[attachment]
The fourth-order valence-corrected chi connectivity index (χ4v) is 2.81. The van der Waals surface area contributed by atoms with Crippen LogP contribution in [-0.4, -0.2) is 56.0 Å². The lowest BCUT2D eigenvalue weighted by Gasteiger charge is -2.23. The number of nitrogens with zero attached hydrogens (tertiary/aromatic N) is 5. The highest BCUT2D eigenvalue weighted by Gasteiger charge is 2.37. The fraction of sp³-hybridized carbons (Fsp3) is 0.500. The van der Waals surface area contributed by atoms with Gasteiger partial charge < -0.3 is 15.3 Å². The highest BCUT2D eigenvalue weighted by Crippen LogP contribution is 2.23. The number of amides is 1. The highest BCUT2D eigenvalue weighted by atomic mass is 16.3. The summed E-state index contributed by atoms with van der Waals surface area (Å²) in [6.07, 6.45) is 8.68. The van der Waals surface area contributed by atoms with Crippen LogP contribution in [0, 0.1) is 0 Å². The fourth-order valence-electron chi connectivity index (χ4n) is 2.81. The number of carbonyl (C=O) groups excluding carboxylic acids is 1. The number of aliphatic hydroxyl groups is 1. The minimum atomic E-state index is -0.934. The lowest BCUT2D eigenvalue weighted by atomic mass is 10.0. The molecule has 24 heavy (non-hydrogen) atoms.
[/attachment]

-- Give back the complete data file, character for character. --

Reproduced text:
The fourth-order valence-corrected chi connectivity index (χ4v) is 2.81. The van der Waals surface area contributed by atoms with Crippen LogP contribution in [-0.4, -0.2) is 56.0 Å². The lowest BCUT2D eigenvalue weighted by Gasteiger charge is -2.23. The number of nitrogens with zero attached hydrogens (tertiary/aromatic N) is 5. The highest BCUT2D eigenvalue weighted by Gasteiger charge is 2.37. The fraction of sp³-hybridized carbons (Fsp3) is 0.500. The van der Waals surface area contributed by atoms with Gasteiger partial charge < -0.3 is 15.3 Å². The highest BCUT2D eigenvalue weighted by Crippen LogP contribution is 2.23. The number of amides is 1. The highest BCUT2D eigenvalue weighted by atomic mass is 16.3. The summed E-state index contributed by atoms with van der Waals surface area (Å²) in [6.07, 6.45) is 8.68. The van der Waals surface area contributed by atoms with Crippen LogP contribution in [0, 0.1) is 0 Å². The fourth-order valence-electron chi connectivity index (χ4n) is 2.81. The number of carbonyl (C=O) groups excluding carboxylic acids is 1. The number of aliphatic hydroxyl groups is 1. The minimum atomic E-state index is -0.934. The lowest BCUT2D eigenvalue weighted by atomic mass is 10.0. The molecule has 24 heavy (non-hydrogen) atoms.